Grammatical and Lexical Patterning of Make in Asian Learner Writing: A Corpus-Based Study of ICNALE

Ching-Hsi Lin, Yen-Liang Lin


This study investigates lexical and grammatical features of the high-frequency verb “make” in English written essays among Asian English as a foreign language (EFL) learners based on the ICNALE, the largest corpora focusing on various Asian learner groups. Examining how lexical and grammatical patterning of “make” differ between English native speakers (ENSs) and Asian learners from different countries, this study investigates overuse and misuse patterns of “make” and how they correlate to proficiency. Results show that all Asian learner groups shared similar tendency to use “make” substantially more than ENSs, with producing and causative uses most common and delexical use least common. However, Asian learners tend to produce fewer varieties of delexical uses compared with ENSs. The adjective and verb complements in the causative category by Asian learners also differ from that of ENSs. Rates and types of misuses by Taiwanese learners were independent of proficiency. It is also evident that the high-frequency verb “make” expresses a variety of meanings and there are differences in lexical as well as grammatical patterning between Taiwanese learners and ENSs. Pedagogical implications regarding the use of high-frequency verbs are included in the discussion.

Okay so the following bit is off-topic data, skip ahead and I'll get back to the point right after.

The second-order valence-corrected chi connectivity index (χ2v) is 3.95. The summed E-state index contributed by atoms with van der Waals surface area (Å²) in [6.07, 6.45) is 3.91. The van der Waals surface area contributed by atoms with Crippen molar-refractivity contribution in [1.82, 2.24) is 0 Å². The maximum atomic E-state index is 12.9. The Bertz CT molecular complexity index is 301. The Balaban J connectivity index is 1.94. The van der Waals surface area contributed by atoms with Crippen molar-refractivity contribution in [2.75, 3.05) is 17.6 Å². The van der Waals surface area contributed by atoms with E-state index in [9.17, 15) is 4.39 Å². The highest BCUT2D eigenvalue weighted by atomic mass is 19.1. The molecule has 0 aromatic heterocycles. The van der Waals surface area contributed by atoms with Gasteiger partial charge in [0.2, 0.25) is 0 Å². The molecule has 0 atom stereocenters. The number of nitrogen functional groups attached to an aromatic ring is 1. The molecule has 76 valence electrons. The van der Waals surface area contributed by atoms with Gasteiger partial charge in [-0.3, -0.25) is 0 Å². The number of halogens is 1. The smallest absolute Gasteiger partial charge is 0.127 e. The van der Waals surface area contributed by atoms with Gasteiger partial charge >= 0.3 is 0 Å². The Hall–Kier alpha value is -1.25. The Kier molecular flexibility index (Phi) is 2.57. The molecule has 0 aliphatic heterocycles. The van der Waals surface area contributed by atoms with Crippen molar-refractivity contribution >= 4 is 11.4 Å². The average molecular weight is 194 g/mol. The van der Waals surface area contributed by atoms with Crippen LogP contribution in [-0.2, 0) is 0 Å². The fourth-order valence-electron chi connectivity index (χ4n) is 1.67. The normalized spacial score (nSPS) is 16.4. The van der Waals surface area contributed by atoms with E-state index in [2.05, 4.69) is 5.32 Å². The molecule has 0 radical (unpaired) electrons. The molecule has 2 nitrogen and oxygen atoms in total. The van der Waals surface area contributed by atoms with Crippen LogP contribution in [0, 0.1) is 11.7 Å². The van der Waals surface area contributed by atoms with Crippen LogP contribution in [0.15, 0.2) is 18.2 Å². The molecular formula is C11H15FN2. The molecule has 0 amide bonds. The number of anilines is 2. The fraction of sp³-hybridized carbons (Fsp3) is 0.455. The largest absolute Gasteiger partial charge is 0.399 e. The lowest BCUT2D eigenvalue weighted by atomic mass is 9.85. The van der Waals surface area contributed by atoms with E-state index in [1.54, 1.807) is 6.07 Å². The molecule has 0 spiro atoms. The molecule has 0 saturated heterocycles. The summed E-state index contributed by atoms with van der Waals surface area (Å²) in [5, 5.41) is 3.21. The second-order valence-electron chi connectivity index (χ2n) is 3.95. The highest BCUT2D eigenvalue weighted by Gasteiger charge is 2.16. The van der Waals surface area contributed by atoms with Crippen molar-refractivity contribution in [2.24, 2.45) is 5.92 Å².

Keywords: Learner Corpus; High-Frequency Verb; ICNALE; Asian Learner Writing; EFL Learners

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